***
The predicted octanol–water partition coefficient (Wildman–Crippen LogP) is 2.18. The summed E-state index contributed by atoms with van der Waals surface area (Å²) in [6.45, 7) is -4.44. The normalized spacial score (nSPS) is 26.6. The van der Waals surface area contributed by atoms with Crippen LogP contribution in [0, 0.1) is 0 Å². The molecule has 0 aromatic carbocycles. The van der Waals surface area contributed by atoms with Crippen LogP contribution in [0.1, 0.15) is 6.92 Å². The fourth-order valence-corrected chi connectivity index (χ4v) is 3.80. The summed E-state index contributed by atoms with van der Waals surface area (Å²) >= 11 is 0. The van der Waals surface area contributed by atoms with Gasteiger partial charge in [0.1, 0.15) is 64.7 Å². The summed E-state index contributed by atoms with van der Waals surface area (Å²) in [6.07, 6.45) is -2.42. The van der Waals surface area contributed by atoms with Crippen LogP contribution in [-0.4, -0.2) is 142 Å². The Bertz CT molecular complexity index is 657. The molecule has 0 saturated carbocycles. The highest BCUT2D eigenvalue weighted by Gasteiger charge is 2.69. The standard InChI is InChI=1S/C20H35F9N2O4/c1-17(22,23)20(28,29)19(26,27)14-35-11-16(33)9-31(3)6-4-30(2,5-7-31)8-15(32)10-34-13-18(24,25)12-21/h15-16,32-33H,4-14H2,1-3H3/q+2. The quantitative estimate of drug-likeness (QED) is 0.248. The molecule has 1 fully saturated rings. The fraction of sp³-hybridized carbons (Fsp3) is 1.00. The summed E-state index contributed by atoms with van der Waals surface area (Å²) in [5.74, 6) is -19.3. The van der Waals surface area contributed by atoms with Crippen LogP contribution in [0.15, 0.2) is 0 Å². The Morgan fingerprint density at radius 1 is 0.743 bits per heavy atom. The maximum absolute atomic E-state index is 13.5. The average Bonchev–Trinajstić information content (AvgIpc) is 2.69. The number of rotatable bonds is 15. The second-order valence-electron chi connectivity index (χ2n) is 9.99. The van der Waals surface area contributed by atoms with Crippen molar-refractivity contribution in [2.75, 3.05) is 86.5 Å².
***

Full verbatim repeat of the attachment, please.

The predicted octanol–water partition coefficient (Wildman–Crippen LogP) is 2.18. The summed E-state index contributed by atoms with van der Waals surface area (Å²) in [6.45, 7) is -4.44. The normalized spacial score (nSPS) is 26.6. The van der Waals surface area contributed by atoms with Crippen LogP contribution in [0, 0.1) is 0 Å². The molecule has 0 aromatic carbocycles. The van der Waals surface area contributed by atoms with Crippen LogP contribution in [0.1, 0.15) is 6.92 Å². The fourth-order valence-corrected chi connectivity index (χ4v) is 3.80. The summed E-state index contributed by atoms with van der Waals surface area (Å²) >= 11 is 0. The van der Waals surface area contributed by atoms with Gasteiger partial charge in [0.1, 0.15) is 64.7 Å². The summed E-state index contributed by atoms with van der Waals surface area (Å²) in [6.07, 6.45) is -2.42. The van der Waals surface area contributed by atoms with Crippen LogP contribution in [-0.4, -0.2) is 142 Å². The Bertz CT molecular complexity index is 657. The molecule has 0 saturated carbocycles. The highest BCUT2D eigenvalue weighted by Gasteiger charge is 2.69. The standard InChI is InChI=1S/C20H35F9N2O4/c1-17(22,23)20(28,29)19(26,27)14-35-11-16(33)9-31(3)6-4-30(2,5-7-31)8-15(32)10-34-13-18(24,25)12-21/h15-16,32-33H,4-14H2,1-3H3/q+2. The quantitative estimate of drug-likeness (QED) is 0.248. The molecule has 1 fully saturated rings. The fraction of sp³-hybridized carbons (Fsp3) is 1.00. The summed E-state index contributed by atoms with van der Waals surface area (Å²) in [5.74, 6) is -19.3. The van der Waals surface area contributed by atoms with Crippen LogP contribution in [0.15, 0.2) is 0 Å². The Morgan fingerprint density at radius 1 is 0.743 bits per heavy atom. The maximum absolute atomic E-state index is 13.5. The average Bonchev–Trinajstić information content (AvgIpc) is 2.69. The number of rotatable bonds is 15. The second-order valence-electron chi connectivity index (χ2n) is 9.99. The van der Waals surface area contributed by atoms with Crippen molar-refractivity contribution in [2.75, 3.05) is 86.5 Å².